In this scenario, 12 teams still make the playoffs instead of 14, but rather than play football, each team places commissioner Goodell in a homemade "Money Grab Machine" that shoots $100 bills in a vacuum and gives him a chance to grab thousands of more dollars without having to add additional games for teams that don't really belong in the playoffs. The team that makes the best Money Grab Machine and invests the most money into shooting the Benjamins in Goodell's face advances to the next round.

It's a nearly flawless strategy that still somehow makes Joe Flacco one of the top contenders every season.

Global Expansion: 20,000 Leagues

The Super Bowl doesn't go as far as, say, the World Series in terms of trying to definitely say that the current champion is also the champion of the whole world, but it does pretty much say that. Not only does that slight dozens of other nations and leagues and thousands of other players, but it also ignores millions in potential foreign revenue.

I think Roger Goodell's ears are burning!

The NFL has been working hard on globalizing its product, and what better way to do that by than globalizing your playoff system? Domestically and internationally, there's the Canadian Football League, the Arena Football League, the American Professional Football League, American Indoor Football, Australian Rules Football, Australian Is Pretty Good At Football, the Continental Indoor Football League, I Mean Australian Isn't Bad At Football, the Independent Women's Football League, the Lingerie League, and it's not too late to bring back the USFL and the XFL.

He Hate Me? More like, He Love Me if he can bring in a billion Euros.

There's the European Football League, the Austrian Football League, the Belgium Football League, the German Football League, The Human League, A League of Their Own, the South Korean American Football Association, the North Korean Football League (existence of said league can't be proven, but I hear that Kim Jong-Il is still winning it every year), and the Beijing Flag Football League in which no player is allowed more than one flag.

There's no reason to stop at just traditional football either, and many of those above leagues really aren't the "football" we know in American anyway.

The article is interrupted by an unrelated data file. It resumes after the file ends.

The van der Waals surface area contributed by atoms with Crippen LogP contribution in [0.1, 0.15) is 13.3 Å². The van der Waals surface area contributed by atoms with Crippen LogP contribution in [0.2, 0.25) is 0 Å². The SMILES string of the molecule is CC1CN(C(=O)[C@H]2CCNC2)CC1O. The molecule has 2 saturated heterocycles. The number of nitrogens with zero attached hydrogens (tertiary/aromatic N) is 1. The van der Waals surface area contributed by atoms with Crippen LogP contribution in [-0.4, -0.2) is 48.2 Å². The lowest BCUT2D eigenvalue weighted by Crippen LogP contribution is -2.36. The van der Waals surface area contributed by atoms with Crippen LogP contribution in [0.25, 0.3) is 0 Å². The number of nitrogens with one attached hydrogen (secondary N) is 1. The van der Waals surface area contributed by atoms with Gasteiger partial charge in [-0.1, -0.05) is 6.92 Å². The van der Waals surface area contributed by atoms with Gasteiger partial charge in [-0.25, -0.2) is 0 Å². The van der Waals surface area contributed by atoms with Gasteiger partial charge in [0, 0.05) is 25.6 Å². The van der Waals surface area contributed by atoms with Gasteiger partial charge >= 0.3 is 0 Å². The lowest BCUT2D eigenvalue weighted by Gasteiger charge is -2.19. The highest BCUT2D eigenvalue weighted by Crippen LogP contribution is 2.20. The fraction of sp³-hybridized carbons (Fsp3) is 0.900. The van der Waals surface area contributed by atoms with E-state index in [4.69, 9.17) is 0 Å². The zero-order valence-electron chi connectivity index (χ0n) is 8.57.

It wouldn't be hard to expand to rugby and then eventually into futbol, which is only a couple of letters away. The NFL has already employed baseball players, basketball players and wrestlers, not to mention that it isn't averse to hiring people with no football skills whatsoever, like Brandon Weeden, so why not just expand to all sports?

A global tournament of all sports to really and finally determine a true champion of the NFL. It's the only way. But there are also these ways:

The 28-team playoff system

Every franchise except for the Bills, Browns, Raiders and Lions vies for the right to be the Super Bowl champion!

Nah, this is too similar to our current system.

The 32-team playoff system

This might be the craziest idea of all, but hear me out on this one.

You may be saying to yourself, "32 teams is too many to have a viable postseason!" but that's only true if we place them in a win-or-go-home, one-game survival system like we currently have. What if instead of that, we don't just expand the number of playoff teams, but -- and Goodell will love this -- the number of playoff games.

Right now there are four rounds in the postseason with 12 teams and 11 games. In my 32-team system, there will be 263 games!

Take the 32 best NFL teams right now, force them to play a 16-game playoff system in which the 12 best teams move onto the final four rounds, culminating in a "Super Bowl" championship game to determine the winner. I know it sounds crazy but, hell, maybe it's just crazy enough to work.